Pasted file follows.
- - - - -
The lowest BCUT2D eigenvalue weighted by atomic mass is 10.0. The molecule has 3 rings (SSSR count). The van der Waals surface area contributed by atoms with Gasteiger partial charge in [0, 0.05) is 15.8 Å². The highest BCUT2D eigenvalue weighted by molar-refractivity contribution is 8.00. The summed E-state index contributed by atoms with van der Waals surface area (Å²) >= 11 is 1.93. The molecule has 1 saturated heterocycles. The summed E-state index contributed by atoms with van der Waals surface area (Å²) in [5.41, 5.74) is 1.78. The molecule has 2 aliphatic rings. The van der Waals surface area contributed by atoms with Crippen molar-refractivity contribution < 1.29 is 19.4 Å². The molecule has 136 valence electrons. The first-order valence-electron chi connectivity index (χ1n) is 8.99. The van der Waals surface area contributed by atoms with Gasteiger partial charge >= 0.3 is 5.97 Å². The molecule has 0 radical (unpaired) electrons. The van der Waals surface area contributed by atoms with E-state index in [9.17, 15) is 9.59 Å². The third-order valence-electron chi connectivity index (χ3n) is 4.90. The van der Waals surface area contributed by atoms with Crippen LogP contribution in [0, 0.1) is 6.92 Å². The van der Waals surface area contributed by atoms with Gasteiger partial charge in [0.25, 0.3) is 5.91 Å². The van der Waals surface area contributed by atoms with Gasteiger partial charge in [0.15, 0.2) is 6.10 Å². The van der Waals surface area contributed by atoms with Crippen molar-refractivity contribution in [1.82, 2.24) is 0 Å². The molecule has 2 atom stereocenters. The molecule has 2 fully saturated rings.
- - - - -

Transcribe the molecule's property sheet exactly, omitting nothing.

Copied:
The lowest BCUT2D eigenvalue weighted by atomic mass is 10.0. The molecule has 3 rings (SSSR count). The van der Waals surface area contributed by atoms with Gasteiger partial charge in [0, 0.05) is 15.8 Å². The highest BCUT2D eigenvalue weighted by molar-refractivity contribution is 8.00. The summed E-state index contributed by atoms with van der Waals surface area (Å²) >= 11 is 1.93. The molecule has 1 saturated heterocycles. The summed E-state index contributed by atoms with van der Waals surface area (Å²) in [5.41, 5.74) is 1.78. The molecule has 2 aliphatic rings. The van der Waals surface area contributed by atoms with Crippen molar-refractivity contribution < 1.29 is 19.4 Å². The molecule has 136 valence electrons. The first-order valence-electron chi connectivity index (χ1n) is 8.99. The van der Waals surface area contributed by atoms with Gasteiger partial charge >= 0.3 is 5.97 Å². The molecule has 0 radical (unpaired) electrons. The van der Waals surface area contributed by atoms with E-state index in [9.17, 15) is 9.59 Å². The third-order valence-electron chi connectivity index (χ3n) is 4.90. The van der Waals surface area contributed by atoms with Crippen LogP contribution in [0, 0.1) is 6.92 Å². The van der Waals surface area contributed by atoms with Gasteiger partial charge in [0.25, 0.3) is 5.91 Å². The van der Waals surface area contributed by atoms with Gasteiger partial charge in [0.15, 0.2) is 6.10 Å². The van der Waals surface area contributed by atoms with Crippen molar-refractivity contribution in [1.82, 2.24) is 0 Å². The molecule has 2 atom stereocenters. The molecule has 2 fully saturated rings.